Title:
Fast Modular Zero Sum and Ones Sum Determination
Kind Code:
A1


Abstract:
In one embodiment, a state determiner comprises a plurality of logic circuits and a second logic circuit. Each logic circuit corresponds to a respective bit position of a result of an adder. A first logic circuit corresponds to a least significant bit of the result and is coupled to receive a least significant bit of each operand of the adder and a carry-in input to the adder. Each remaining logic circuit is coupled to receive a respective bit from the respective bit position of each operand and a less significant bit adjacent to the respective bit of each operand. Each logic circuit is configured to generate an output signal indicative of whether or not a specific result occurs in the respective bit position of the result responsive only to inputs that the logic circuit is coupled to receive as stated previously. Coupled to receive the output signals from the logic circuits, the second logic circuit is configured to generate a sum signal indicative, when asserted, that the specific result occurs in each bit position of the result of the adder.



Inventors:
Tam, Honkai (Redwood City, CA, US)
Application Number:
11/760553
Publication Date:
12/11/2008
Filing Date:
06/08/2007
Primary Class:
Other Classes:
712/223
International Classes:
G06F7/00
View Patent Images:
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Primary Examiner:
SANDIFER, MATTHEW D
Attorney, Agent or Firm:
Kowert Hood Munyon Rankin & Goetzel (Apple) (Austin, TX, US)
Claims:
What is claimed is:

1. A zero determiner for an adder, comprising: a plurality of logic circuits, wherein each logic circuit corresponds to a respective bit position of a result of the adder, and wherein a first logic circuit of the plurality of logic circuits corresponds to a least significant bit of the result and is coupled to receive a least significant bit of each operand of the adder and a carry-in input to the adder, and wherein each remaining logic circuit of the plurality of logic circuits is coupled to receive a respective bit from the respective bit position of each operand and a less significant bit adjacent to the respective bit of each operand, and wherein each logic circuit of the plurality of logic circuits is configured to generate an output signal indicative of whether or not a zero result occurs in the respective bit position of the result responsive only to inputs that the logic circuit is coupled to receive as recited previously; and a second logic circuit coupled to receive the output signals from the plurality of logic circuits and configured to generate a zero sum signal indicative, when asserted, that a zero result occurs for the adder, and wherein the second logic circuit is configured to assert the zero sum signal responsive to each of the output signals indicating zero.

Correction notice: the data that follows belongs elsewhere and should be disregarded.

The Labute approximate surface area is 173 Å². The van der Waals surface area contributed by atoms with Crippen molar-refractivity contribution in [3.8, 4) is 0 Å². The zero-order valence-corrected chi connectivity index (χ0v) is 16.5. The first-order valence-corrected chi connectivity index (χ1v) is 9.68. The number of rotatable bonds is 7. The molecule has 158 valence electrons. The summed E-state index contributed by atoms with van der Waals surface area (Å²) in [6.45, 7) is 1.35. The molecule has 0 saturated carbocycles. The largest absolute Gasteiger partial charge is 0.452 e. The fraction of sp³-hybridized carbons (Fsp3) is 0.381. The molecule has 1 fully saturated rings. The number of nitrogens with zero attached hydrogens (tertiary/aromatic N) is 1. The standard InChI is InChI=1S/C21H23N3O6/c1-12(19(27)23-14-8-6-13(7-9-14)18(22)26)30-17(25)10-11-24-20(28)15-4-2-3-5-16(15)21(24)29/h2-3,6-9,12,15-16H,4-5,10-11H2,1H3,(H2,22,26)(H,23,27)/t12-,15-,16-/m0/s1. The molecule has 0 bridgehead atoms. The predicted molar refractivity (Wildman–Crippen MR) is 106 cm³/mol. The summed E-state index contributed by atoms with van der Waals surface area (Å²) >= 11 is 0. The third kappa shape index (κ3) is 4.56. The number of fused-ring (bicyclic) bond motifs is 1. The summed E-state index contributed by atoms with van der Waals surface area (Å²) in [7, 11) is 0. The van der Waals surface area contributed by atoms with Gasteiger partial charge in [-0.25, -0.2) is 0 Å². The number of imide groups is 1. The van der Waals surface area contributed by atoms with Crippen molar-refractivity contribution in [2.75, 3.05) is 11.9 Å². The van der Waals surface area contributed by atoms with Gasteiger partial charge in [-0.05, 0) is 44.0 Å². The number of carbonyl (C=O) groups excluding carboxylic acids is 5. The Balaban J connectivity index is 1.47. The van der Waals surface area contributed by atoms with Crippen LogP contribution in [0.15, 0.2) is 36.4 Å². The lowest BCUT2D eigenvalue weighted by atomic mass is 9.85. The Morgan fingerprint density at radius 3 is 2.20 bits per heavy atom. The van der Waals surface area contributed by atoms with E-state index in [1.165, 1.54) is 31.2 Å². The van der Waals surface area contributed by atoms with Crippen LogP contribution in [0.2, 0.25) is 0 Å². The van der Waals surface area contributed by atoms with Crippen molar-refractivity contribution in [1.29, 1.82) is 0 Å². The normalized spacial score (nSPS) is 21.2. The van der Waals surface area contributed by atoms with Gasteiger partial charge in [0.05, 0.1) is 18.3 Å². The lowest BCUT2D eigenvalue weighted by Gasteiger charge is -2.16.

2. The zero determiner as recited in claim 1 wherein the zero sum signal is asserted to one to indicate the zero result, and wherein each of the plurality of logic circuits is configured to assert the output signal to one to indicate the zero result in the respective bit position, and wherein the second logic circuit is configured to logically AND the output signals to generate the zero sum signal.

3. The zero determiner as recited in claim 1 wherein each remaining logic circuit comprises circuitry configured to detect that at least one of the adjacent less significant bits of the operands is a one and only one of the respective bits of the operands is a one.

4. The zero determiner as recited in claim 3 wherein the circuitry is configured to logically OR the adjacent less significant bits of the operands, to logically exclusive OR the respective bits of the operands, and to logically AND the results of the logical OR and the logical exclusive OR.

5. The zero determiner as recited in claim 1 wherein each remaining logic circuit comprises circuitry configured to detect that the adjacent less significant bits of the operands are zero and the respective bits of the operand match.

6. The zero determiner as recited in claim 5 wherein the circuitry is configured to logically NOR the adjacent less significant bits of the operands, to logically exclusive is NOR the respective bits of the operands, and to logically AND the results of the logical NOR and the logical exclusive NOR.

7. A ones determiner for an adder, comprising: a plurality of logic circuits, wherein each logic circuit corresponds to a respective bit position of a result of the adder, and wherein a first logic circuit of the plurality of logic circuits corresponds to a least significant bit of the result and is coupled to receive a least significant bit of each operand of the adder and a carry-in input to the adder, and wherein each remaining logic circuit of the plurality of logic circuits is coupled to receive a respective bit from the respective bit position of each operand and a less significant bit adjacent to the respective bit of each operand, and wherein each logic circuit of the plurality of logic circuits is configured to generate an output signal indicative of whether or not a one result occurs in the respective bit position of the result responsive only to inputs that the logic circuit is coupled to receive as recited previously; and a second logic circuit coupled to receive the output signals from the plurality of logic circuits and configured to generate a sum signal indicative, when asserted, that a one occurs in each bit position of the result of the adder, and wherein the second logic circuit is configured to assert the sum signal responsive to each of the output signals indicating one.